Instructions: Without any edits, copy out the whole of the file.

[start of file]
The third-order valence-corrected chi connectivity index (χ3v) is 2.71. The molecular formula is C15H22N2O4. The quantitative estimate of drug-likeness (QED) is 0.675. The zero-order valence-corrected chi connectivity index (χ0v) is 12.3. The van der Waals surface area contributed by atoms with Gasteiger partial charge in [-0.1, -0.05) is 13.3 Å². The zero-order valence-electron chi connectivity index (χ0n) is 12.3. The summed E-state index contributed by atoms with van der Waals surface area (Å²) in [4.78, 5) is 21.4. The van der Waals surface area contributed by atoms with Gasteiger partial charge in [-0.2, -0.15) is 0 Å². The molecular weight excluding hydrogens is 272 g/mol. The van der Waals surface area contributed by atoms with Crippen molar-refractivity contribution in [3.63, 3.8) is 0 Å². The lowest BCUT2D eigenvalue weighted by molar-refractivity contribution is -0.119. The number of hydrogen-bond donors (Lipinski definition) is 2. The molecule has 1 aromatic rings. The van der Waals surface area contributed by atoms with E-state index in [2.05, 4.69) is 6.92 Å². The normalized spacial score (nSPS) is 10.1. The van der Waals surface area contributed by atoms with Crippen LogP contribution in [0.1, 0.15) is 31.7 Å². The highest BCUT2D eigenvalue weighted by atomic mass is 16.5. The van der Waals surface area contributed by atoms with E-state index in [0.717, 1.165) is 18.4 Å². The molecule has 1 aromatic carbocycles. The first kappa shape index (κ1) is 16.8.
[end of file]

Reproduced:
The third-order valence-corrected chi connectivity index (χ3v) is 2.71. The molecular formula is C15H22N2O4. The quantitative estimate of drug-likeness (QED) is 0.675. The zero-order valence-corrected chi connectivity index (χ0v) is 12.3. The van der Waals surface area contributed by atoms with Gasteiger partial charge in [-0.1, -0.05) is 13.3 Å². The zero-order valence-electron chi connectivity index (χ0n) is 12.3. The summed E-state index contributed by atoms with van der Waals surface area (Å²) in [4.78, 5) is 21.4. The van der Waals surface area contributed by atoms with Gasteiger partial charge in [-0.2, -0.15) is 0 Å². The molecular weight excluding hydrogens is 272 g/mol. The van der Waals surface area contributed by atoms with Crippen molar-refractivity contribution in [3.63, 3.8) is 0 Å². The lowest BCUT2D eigenvalue weighted by molar-refractivity contribution is -0.119. The number of hydrogen-bond donors (Lipinski definition) is 2. The molecule has 1 aromatic rings. The van der Waals surface area contributed by atoms with E-state index in [2.05, 4.69) is 6.92 Å². The normalized spacial score (nSPS) is 10.1. The van der Waals surface area contributed by atoms with Crippen LogP contribution in [0.1, 0.15) is 31.7 Å². The highest BCUT2D eigenvalue weighted by atomic mass is 16.5. The van der Waals surface area contributed by atoms with E-state index in [0.717, 1.165) is 18.4 Å². The molecule has 1 aromatic carbocycles. The first kappa shape index (κ1) is 16.8.